COMPOSTING ‘VEGWARE’ ™ & BIODEGRADABLE BAGS AND CONTAINERS IN THE HOTBIN
The HOTBIN was developed to compost all food, garden and grass in the home and garden. We were contacted by Lucy Frankel at the foodwastenetwork.org.uk who is building a food waste network www.foodwastenetwork.org.uk to help commercial business do more to divert food waste from landfill.
We got to talking about using the HOTBIN for small cafes, restaurants and hotels (noting a limitation under ABPR that each commercial site would need to have its own garden/land to use any compost made). Lucy wanted to know if the HOTBIN could handle things like compostable takeaway packaging and asked if we would try some specific tests for her. Lucy works for Vegware Ltd who offer compostable products like cups, tableware, fast food containers and the like.
We were keen to give it a go, confident the HotBin would eat them fast and furious!
What are the composting objectives?
- If the HOTBIN composts them, users can use these containers at home
- If HOTBIN eats them, then possible use of Vegware + HOTBIN at summer events that are semi permanent (ie weeks rather than days) over summer.
We are not suggesting homes will use all these items but on the other hand isn’t it good to know if your Vegware fish & chips, pizza or deli container can be composted at home.
Setup and methodology
- A range of items were received. These were chopped up with scissors.
- The HOTBIN was running at 50C, and the items were just tossed in.
- Each weekend more food waste was added above the Vegware and stirred in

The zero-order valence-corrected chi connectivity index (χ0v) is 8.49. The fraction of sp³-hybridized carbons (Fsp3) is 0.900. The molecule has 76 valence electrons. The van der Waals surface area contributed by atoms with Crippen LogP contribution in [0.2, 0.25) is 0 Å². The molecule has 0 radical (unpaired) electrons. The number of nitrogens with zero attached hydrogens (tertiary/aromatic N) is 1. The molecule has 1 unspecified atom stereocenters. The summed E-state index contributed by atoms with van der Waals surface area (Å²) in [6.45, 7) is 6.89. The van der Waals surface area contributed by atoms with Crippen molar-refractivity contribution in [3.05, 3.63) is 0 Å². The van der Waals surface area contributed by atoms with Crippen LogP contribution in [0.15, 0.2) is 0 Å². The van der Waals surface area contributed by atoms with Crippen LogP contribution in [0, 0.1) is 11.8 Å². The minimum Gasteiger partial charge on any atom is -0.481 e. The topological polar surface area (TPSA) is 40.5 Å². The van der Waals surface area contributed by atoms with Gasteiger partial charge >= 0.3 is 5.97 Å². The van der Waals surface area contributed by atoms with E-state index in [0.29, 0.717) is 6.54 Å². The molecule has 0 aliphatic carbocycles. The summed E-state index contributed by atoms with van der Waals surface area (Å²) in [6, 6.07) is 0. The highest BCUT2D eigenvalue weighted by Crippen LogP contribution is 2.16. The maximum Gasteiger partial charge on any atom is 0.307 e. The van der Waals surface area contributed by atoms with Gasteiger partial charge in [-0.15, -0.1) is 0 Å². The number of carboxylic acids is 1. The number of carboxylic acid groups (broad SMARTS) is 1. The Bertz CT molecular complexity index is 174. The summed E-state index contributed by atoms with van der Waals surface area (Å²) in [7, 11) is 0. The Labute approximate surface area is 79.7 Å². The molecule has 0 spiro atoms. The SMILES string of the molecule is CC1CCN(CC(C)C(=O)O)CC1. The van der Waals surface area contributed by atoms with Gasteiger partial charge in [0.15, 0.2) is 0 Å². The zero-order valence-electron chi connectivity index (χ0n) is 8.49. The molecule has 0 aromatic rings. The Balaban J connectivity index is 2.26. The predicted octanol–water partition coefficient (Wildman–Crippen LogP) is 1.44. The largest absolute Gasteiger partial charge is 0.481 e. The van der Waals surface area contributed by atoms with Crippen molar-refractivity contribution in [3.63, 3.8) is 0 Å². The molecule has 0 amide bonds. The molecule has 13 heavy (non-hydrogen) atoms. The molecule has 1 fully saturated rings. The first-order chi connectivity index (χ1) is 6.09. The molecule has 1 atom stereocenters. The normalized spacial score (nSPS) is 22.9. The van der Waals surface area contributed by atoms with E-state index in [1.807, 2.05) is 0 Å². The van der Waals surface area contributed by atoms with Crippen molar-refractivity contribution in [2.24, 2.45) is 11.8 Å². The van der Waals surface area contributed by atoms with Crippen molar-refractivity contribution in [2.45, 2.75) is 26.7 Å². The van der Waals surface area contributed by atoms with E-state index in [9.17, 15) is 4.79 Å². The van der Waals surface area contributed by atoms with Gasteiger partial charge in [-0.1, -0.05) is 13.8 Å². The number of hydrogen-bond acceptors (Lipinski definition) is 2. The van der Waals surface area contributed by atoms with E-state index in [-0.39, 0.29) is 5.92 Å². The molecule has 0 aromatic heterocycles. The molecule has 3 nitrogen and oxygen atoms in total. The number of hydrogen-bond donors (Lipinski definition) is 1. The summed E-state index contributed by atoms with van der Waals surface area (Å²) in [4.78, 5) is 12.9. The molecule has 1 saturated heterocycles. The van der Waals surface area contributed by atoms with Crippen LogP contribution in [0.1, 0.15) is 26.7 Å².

Progress at end of week 2
- Well as expected the more ‘cardboard’ like containers had gone!
- The ‘clear plastic’ (PLA) pots has started to compost (turn white, curled edges)
- Spoons and forks (CPLA) – a lot tougher and will take longer
- There has been no noticeable affect good or bad on the temperature of the HotBin
Progress at end of week 6
- Only one fragment of ‘clear plastic’ (PLA) remains
- Spoons and forks (CPLA) – all but two fragments gone
Looking at the small fragments left – they are soft and have been well attacked. It is most likely that these fell to side and dropped to lower colder zone during stirring.
The HOTBIN eats PLA containers – no problems. The thicker spoons and forks (CPLA) are also eaten – it just takes a little longer and you might need to pass a few bits back through.
Notes on what the materials are made from:
PLA is made from corn starch by Natureworks LLC, and is an ideal replacement for oil-based plastic in a multitude of applications. These include films, thermorformed products such as cups and deli pots, and also injection-moulded products.
CPLA is a proprietary combination of PLA, chalk and other biodegradable additives. CPLA is suitable for high-heat applications such as making cutlery and hot cup lids, as it can take temperatures of up to 85°C without any deformation.